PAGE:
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Shachar Hertz, the organizer of the 6th Mabarot Beer Festival, is a man who loves beer. While living in the States, he got into brew from all his bar visits and went on to study brewing in university. Upon his return to Israel, he decided to spread the word. "The first festivals were half a day long, now we're up to three days of festivity," he says of the his growing success.
The festival, held at Kibbutz Mabarot, includes live music, food, raffles, collectables and more. "But all that is just extras," Hertz asserts. "The main, and most important aspect of the festival is the beer,' and over 50 varieties will be served. "Israeli beer culture is not quite developed. Not enough bars serve unique beers and not enough people search for it," says Hertz, explaining that no common beers are represented. Even the major importers are presenting their "specials", such as Weinstaphen, Leffe and Paulener.
Two microbreweries will attend, says Hertz. "Making beer in Israel is an excruciating process. There are still no defined laws for breweries, thus the owner has to fight bureaucracy and a constant back and forth between the tax authority and the Health department, hence many give up on the way," laments the beer prophet.
Menny Hamburger, founder and producer of "Manfred" beer, adds that, "the fact that you can only import beer bottles in Israel exhausts most of the microbrewery entrepreneurs. Therefore it is important for me to come to the festivals to represent the small breweries." Hamburger, a 40-year-old high-tech employee, got into the brewing business two years ago. "For me it was just a matter of making the kind of beer I couldn't find in Israel," he says. So, he traveled to England to study at one of the three major world producers of yeast. Since then, he works on English style beers, which are his favorites, but also makes pale ale and German wheat beers - "by demand," he points out.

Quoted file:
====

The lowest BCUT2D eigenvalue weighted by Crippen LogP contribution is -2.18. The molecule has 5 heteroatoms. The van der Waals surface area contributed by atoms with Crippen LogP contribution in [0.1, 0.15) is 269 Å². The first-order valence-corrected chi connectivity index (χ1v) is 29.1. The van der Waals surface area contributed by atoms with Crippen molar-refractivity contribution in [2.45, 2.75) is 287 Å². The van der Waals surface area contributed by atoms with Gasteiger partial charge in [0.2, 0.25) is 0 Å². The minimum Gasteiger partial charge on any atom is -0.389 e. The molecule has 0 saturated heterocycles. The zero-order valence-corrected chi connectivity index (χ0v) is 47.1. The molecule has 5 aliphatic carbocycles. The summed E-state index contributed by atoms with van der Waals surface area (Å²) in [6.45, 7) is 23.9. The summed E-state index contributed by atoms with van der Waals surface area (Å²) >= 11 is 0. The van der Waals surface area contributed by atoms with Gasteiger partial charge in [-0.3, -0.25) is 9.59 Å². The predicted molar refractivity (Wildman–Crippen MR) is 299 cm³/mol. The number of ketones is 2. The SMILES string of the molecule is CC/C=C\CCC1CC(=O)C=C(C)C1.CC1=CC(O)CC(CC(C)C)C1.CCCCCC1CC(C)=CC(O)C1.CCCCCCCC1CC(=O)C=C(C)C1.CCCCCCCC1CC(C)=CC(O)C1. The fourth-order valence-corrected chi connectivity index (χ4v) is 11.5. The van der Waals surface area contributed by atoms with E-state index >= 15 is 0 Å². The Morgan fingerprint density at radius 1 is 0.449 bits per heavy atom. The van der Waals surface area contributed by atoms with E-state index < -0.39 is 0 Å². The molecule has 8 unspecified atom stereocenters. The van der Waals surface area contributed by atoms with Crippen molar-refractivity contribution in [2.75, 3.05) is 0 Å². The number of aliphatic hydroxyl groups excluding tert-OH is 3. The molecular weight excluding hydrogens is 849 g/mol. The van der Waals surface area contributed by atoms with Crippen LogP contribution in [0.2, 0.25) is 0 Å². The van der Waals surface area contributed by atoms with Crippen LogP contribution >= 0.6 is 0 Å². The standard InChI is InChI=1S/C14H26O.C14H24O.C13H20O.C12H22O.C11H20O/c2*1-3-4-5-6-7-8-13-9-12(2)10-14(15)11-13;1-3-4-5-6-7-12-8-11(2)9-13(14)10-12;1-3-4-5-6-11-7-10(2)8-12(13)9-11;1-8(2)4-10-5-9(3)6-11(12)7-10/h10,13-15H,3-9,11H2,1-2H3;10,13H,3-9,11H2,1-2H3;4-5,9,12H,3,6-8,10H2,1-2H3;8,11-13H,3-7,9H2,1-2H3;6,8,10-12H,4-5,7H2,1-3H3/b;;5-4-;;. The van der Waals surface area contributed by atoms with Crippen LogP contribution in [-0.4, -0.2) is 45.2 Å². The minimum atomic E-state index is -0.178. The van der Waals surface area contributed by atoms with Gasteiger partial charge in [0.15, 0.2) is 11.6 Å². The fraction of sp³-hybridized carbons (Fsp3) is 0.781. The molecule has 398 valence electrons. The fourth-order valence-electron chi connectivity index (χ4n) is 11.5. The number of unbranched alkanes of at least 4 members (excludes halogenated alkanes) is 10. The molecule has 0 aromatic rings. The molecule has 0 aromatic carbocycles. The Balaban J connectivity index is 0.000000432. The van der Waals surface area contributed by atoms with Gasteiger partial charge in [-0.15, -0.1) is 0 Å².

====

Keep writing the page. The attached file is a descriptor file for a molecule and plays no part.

"It's a lot of hard work making beer. I still work in high-tech, so the one day I dedicate to brewing starts at 6 a.m. and ends late at night," says Hamburger, who notes that it's a lot of fun. His label features his grandfather, Manfred, "a 'Yeke' who loved meat, beer, acting and sports. To me he embodies the true spirit of beer- pure fun."
It's not just locals who are into the fast-growing culture. Plato, an ancient Greek philosopher offers, "He was a wise man who invented beer." Indeed, now all we need is a wise man to arrange the beer production laws. Then beer boutiques may flourish and the beer culture will follow. But, until then, all we can do to show support is have a beer. Or six.
The 6th Beer Festival will be held at Kibbutz Mabarot from May 14 to 16 from noon to 6 p.m. each night. Entrance to the event costs NIS 30 and 100mL tastings cost NIS 5. For more information visit www.beermaster.co.il or your local pub.
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